Even though we all have our own personal ups and downs, the lives we Jews lead here tend to lull us into thinking that we are in the Promised Land. We forget that we are in exile. The golus here has truly been good to us and we lose sight of the fact that we have been evicted from our homes and land.
The United States of America celebrates its 231st birthday this week. We must recognize the greatness and kindness of this country which has provided such a comfortable home for us. This unprecedented malchus shel chesed endows us with so many freedoms, for which we are grateful. We are permitted to engage in any field of human endeavor we choose. We can live where we want and how we want. We can openly observe our religion without fear. Anti-Semitism, while still present, is not only officially disdained and condemned, it is prosecuted as a crime.
It is so comfortable here that we really need that zeicher l’churban to call out to us as we walk into our homes and tell us that we are not really home.
The Three Weeks serve the same purpose. They are the “blank space,” the zeicher l’churban of our lives. Sometimes we go through life without paying enough attention to all the details, not always behaving exactly as we should. We glide through the months of July and August thinking that the sun will always shine, that life will always be warm and cozy. We silence the voice inside of us reminding us that Jews ought to know better, and that we should not take our blessings for granted.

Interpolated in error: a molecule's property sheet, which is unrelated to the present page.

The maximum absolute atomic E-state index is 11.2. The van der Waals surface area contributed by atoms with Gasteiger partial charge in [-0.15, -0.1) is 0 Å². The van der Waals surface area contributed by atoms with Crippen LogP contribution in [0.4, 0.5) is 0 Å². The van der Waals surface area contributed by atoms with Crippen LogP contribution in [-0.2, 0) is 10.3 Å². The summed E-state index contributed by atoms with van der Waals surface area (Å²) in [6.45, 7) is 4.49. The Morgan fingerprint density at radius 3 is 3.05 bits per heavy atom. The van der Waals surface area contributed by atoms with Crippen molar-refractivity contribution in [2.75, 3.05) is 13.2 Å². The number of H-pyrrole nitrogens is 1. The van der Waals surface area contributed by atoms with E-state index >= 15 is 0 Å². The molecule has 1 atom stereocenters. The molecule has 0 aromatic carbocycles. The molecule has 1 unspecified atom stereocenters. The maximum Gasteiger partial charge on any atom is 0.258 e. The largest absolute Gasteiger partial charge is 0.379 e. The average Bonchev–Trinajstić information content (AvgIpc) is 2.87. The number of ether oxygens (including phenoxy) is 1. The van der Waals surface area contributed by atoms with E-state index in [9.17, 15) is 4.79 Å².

Throughout the centuries, wherever Jews found themselves, good times were mixed with bad, blissful summer days were swallowed up by days of unbearable suffering.
The Three Weeks remind us not to grow too complacent. During times of plenty, during the days of sunshine, they recall for us the times of hardship, hunger and darkness. And they prompt us to be more cognizant of the lives that we are supposed to lead and the goals we are meant to achieve.
They remind us that during this period of time, Jews encountered more suffering and sadness than any other people in history. They remind us that during these weeks, the Botei Mikdosh were destroyed and untold misery has been our lot throughout the ages. They proclaim that the churbanos happened because of our sins and that we have to mend our ways if we want all our days to be summer-like, peaceful and harmonious.
But sometimes we sail through the period of the Three Weeks simply going through the motions. We pay little heed to the message the signs of mourning are meant to impress on us. We barely take note of them, much as we don’t even see that zeicher l’churban when we walk into the house.